The GSJM, which came to particular attention in the anti-WTO demonstrations in Seattle in 1999, used the issue of global income inequality as one of its central themes, albeit in the context of and in tandem with a wider perspective that highlighted social processes of gender, racial, and religious social and political discrimination, as well as economic oppression.14 For all its undoubted global reach, however, the GSJM was not able to gain a foothold as a domestic issue in Western polities. It took the onset of the recession caused by the 2008 financial crisis to bring the inequality frame “home.” This is particularly clear in the case of Occupy Wall Street in the United States, but also in a range of European movements, from Indignados to Nuit Debout, which drew on the GSJM’s experience of campaigning and agitating on global inequality to combine this issue with the recently available and increasingly discussed data on the rising incomes of elites.15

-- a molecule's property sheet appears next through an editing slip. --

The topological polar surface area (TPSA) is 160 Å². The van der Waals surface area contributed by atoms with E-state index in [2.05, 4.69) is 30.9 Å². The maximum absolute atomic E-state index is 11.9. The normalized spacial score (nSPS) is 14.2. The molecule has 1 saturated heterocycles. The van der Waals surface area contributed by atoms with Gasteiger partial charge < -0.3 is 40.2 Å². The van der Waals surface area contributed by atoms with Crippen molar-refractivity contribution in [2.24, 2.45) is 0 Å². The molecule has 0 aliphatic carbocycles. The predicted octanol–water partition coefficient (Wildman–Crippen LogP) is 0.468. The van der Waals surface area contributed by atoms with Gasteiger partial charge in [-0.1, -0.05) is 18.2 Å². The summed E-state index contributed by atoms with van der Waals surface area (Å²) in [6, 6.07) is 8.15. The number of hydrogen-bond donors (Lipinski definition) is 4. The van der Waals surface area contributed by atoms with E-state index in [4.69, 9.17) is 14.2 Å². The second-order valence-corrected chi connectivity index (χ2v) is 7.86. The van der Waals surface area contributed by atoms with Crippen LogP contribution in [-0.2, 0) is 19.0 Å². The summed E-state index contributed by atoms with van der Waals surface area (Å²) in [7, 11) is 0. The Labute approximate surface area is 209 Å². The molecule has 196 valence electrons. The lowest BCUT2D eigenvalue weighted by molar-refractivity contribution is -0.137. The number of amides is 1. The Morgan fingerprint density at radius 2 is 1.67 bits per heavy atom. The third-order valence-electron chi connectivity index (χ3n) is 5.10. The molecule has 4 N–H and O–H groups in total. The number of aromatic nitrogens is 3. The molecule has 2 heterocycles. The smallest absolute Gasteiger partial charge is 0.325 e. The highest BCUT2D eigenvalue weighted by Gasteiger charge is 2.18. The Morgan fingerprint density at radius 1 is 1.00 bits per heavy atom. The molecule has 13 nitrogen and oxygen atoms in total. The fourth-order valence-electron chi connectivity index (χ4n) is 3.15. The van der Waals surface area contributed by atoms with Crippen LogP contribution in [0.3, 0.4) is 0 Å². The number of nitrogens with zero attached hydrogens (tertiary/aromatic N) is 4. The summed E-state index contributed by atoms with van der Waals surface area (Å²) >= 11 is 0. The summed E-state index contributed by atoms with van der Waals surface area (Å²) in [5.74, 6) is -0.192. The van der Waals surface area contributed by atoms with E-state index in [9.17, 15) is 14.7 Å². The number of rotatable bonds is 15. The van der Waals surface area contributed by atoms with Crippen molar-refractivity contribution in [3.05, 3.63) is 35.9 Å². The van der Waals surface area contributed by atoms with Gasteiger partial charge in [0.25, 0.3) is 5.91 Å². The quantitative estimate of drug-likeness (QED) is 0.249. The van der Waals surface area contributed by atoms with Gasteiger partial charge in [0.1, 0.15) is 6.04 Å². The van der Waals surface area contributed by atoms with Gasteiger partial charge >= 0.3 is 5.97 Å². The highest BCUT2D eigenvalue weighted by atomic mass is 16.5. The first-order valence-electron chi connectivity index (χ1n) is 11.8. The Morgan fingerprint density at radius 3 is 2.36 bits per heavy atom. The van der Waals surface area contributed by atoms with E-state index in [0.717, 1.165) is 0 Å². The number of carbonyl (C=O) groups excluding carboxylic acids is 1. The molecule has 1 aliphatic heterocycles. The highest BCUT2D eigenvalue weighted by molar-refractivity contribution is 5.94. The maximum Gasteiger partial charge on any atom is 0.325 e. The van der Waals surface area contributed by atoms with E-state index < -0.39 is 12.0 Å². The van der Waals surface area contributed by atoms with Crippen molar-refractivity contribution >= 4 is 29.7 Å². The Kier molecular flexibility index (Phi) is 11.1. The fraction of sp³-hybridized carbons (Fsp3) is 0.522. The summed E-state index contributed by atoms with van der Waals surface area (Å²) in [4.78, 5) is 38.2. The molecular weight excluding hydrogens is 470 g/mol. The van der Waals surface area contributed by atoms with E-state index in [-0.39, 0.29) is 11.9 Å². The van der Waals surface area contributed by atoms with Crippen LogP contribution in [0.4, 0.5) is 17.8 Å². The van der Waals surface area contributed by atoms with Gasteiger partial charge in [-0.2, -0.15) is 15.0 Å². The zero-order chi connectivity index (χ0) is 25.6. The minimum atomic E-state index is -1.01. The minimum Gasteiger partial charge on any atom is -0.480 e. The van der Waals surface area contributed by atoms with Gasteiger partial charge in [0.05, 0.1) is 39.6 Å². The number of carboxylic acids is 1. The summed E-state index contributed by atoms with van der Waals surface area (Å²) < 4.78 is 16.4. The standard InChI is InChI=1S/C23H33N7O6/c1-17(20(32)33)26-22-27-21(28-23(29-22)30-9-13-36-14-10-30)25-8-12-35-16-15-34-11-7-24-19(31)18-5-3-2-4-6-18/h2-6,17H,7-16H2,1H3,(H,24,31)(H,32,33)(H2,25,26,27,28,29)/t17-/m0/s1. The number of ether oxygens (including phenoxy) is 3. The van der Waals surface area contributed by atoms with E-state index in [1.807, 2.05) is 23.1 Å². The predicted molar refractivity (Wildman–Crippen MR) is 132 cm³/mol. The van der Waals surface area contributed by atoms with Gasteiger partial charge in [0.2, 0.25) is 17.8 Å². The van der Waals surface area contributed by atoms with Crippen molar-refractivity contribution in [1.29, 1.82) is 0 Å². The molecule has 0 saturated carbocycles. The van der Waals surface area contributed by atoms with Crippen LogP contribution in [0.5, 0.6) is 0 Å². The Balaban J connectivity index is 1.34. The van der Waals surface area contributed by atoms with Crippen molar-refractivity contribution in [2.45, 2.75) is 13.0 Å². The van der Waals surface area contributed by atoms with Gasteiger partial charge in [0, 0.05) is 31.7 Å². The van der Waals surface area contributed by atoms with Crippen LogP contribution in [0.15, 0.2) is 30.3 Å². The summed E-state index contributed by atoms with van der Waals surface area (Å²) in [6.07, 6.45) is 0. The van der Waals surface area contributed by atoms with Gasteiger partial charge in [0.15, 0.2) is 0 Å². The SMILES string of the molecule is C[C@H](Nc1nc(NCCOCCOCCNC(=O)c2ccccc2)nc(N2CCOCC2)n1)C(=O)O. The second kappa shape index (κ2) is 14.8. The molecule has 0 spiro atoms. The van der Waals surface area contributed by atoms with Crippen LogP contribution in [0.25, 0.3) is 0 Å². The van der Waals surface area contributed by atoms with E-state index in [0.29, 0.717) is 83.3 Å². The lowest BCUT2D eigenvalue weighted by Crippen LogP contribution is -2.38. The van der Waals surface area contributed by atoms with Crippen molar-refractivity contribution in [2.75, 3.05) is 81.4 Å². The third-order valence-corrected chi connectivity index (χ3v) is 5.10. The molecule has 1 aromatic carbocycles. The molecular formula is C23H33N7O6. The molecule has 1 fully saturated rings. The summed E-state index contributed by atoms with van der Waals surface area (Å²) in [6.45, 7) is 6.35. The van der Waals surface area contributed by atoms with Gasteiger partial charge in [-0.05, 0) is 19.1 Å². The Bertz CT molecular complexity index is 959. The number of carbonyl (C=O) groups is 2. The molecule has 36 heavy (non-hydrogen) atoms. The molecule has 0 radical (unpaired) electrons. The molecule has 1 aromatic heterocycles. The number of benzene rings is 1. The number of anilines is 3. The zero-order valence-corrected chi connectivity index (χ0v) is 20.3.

Inequality, and particularly the image of a super-rich global elite invoked by the “1 percent” tag, became a way of relating the unease of an array of diverse constituencies encompassing, amongst others, farmers threatened by global competition, middle-class university graduates, through those whose prospects were made bleak by the disappearance, through delocalization or technological change, of secure blue-collar occupations.16